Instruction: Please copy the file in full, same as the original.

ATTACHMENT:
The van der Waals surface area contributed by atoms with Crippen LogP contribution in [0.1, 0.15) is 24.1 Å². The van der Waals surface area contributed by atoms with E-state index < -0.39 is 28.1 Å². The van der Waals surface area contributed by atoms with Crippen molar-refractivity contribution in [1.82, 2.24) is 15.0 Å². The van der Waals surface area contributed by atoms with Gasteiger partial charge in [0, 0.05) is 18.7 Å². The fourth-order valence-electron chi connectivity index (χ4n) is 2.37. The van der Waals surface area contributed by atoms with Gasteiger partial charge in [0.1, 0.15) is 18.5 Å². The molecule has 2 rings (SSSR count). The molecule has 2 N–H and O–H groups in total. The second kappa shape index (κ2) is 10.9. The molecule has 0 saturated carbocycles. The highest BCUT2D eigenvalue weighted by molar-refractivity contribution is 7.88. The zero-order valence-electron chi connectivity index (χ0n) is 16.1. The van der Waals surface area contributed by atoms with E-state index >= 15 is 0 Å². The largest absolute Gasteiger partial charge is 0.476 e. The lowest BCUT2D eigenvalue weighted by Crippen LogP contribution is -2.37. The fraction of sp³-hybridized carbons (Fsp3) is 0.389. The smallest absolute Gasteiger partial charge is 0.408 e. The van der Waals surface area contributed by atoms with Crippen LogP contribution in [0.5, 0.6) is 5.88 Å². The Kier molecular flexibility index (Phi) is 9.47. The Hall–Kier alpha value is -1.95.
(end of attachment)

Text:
The van der Waals surface area contributed by atoms with Crippen LogP contribution in [0.1, 0.15) is 24.1 Å². The van der Waals surface area contributed by atoms with E-state index < -0.39 is 28.1 Å². The van der Waals surface area contributed by atoms with Crippen molar-refractivity contribution in [1.82, 2.24) is 15.0 Å². The van der Waals surface area contributed by atoms with Gasteiger partial charge in [0, 0.05) is 18.7 Å². The fourth-order valence-electron chi connectivity index (χ4n) is 2.37. The van der Waals surface area contributed by atoms with Gasteiger partial charge in [0.1, 0.15) is 18.5 Å². The molecule has 2 rings (SSSR count). The molecule has 2 N–H and O–H groups in total. The second kappa shape index (κ2) is 10.9. The molecule has 0 saturated carbocycles. The highest BCUT2D eigenvalue weighted by molar-refractivity contribution is 7.88. The zero-order valence-electron chi connectivity index (χ0n) is 16.1. The van der Waals surface area contributed by atoms with E-state index >= 15 is 0 Å². The largest absolute Gasteiger partial charge is 0.476 e. The lowest BCUT2D eigenvalue weighted by Crippen LogP contribution is -2.37. The fraction of sp³-hybridized carbons (Fsp3) is 0.389. The smallest absolute Gasteiger partial charge is 0.408 e. The van der Waals surface area contributed by atoms with Crippen LogP contribution in [0.5, 0.6) is 5.88 Å². The Kier molecular flexibility index (Phi) is 9.47. The Hall–Kier alpha value is -1.95.